On April 15, a group vandalized the SOC youth theological boarding school in Cetinje. The group approached the front of the school at approximately 2:00 am, shouting threats and breaking school windows and doors. After they were unable to enter the premises, the group set containers in front of the school on fire before departing, promising to return. The group also broke windows on a vehicle near the school. On April 19, police arrested five individuals in connection with the incident, charging them with violent behavior and damaging and vandalizing a car. The former school principal stated the attack was the result of a negative public campaign by political elements close to the former government against the SOC.
On February 11, unknown persons defaced the Hadzi-Ismail Mosque in Niksic with graffiti saying “Srebrenica”, “Turks,” and “Niksic will be Srebrenica.” The Hadzi-Ismail Mosque is the only mosque serving Niksic’s Muslim community of approximately 1,500 persons. Dzemo Redzematovic, the Imam of Podgorica and Niksic, told press on February 10 that “[t]his is not an incident, this is a trend that has been going on for a long time. It started in Pljevlja, across Berane, now in Niksic. The state authorities should have found all the perpetrators by now.” The government, NGOs, and other religious groups condemned the vandalism. There were no arrests or prosecutions of the vandals.
According to the SOC, on February 6, unidentified vandals stole the cross on the gate leading to Cetinje Monastery. The SOC, in publicly calling for the cross’ return, stated that the vandalism had “dozens and hundreds of inspirers, who persistently falsely accuse the Church of all social problems and present it as the enemy of Montenegro.” Police conducted a preliminary investigation but made no arrests.
The trial of Muslim politician Sanin Rascic in the Basic Court in Pljevlja, which began in December 2020, did not resume during the year. The Basic State Prosecutor’s office in Pljevlja had charged Rascic with causing panic among citizens by making misleading statements about an alleged assault against him on the night of the August 30 parliamentary elections. The prosecutor said an investigation found the assault was neither by those celebrating the election results nor motivated by ethnic hatred and cited what he said were discrepancies in Rascic’s account of the alleged assault.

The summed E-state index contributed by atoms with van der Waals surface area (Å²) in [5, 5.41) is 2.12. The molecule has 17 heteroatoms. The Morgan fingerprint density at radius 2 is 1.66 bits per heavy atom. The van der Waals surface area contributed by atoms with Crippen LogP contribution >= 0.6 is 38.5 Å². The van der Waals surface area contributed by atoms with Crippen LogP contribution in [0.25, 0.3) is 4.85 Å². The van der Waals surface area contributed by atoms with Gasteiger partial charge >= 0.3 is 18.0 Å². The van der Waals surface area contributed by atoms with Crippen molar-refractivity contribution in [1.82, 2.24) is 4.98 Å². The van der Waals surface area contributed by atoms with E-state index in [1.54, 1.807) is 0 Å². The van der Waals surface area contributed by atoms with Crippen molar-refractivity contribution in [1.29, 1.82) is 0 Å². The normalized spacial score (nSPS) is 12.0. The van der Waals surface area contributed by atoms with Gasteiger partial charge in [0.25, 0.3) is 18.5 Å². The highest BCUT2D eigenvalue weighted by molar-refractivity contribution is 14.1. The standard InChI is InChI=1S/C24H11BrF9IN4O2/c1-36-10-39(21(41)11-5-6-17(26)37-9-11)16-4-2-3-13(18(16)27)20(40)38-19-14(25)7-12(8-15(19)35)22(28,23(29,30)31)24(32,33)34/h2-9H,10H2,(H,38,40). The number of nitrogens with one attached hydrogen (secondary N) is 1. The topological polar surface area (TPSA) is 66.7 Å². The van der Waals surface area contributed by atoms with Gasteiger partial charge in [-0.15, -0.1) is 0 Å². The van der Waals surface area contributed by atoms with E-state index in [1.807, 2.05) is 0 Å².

In January, Chief Rabbi of Montenegro and Croatia, Luciano Mose Prelevic, told the NGO Balkan Investigative Reporting Network that “Antisemitism has never become or been part of the state ideology in Montenegro, so it has never taken root among citizens.” In October, the Jewish community hosted the eighth annual Maher (“tomorrow” in Hebrew) Conference in the Adriatic Sea town of Budva, an initiative it said aims to strengthen Jewish communities in southeast and central Europe.
Section III. Status of Societal Respect for Religious Freedom
OAO officials continued to say their clergy and their family members were often targets of insults in media and victims of physical attacks by individuals considered close to the MOC-OA. In August, personnel at a cemetery in Skopje refused to allow Bishop David of the OAO to officiate at a funeral despite the family’s insistence.
In May, protesters in support of a Palestinian state gathered at the Holocaust Museum. A large number of the protesters chanted antisemitic slurs. The Jewish community reported no violent acts against them but said that during the escalation of the conflict in Gaza, some of its members complained their children had been bullied for their Jewish identity – especially those attending international schools alongside the children of diplomats and businessmen from the Arab world. There was an increase in antisemitic social media posts during the conflict.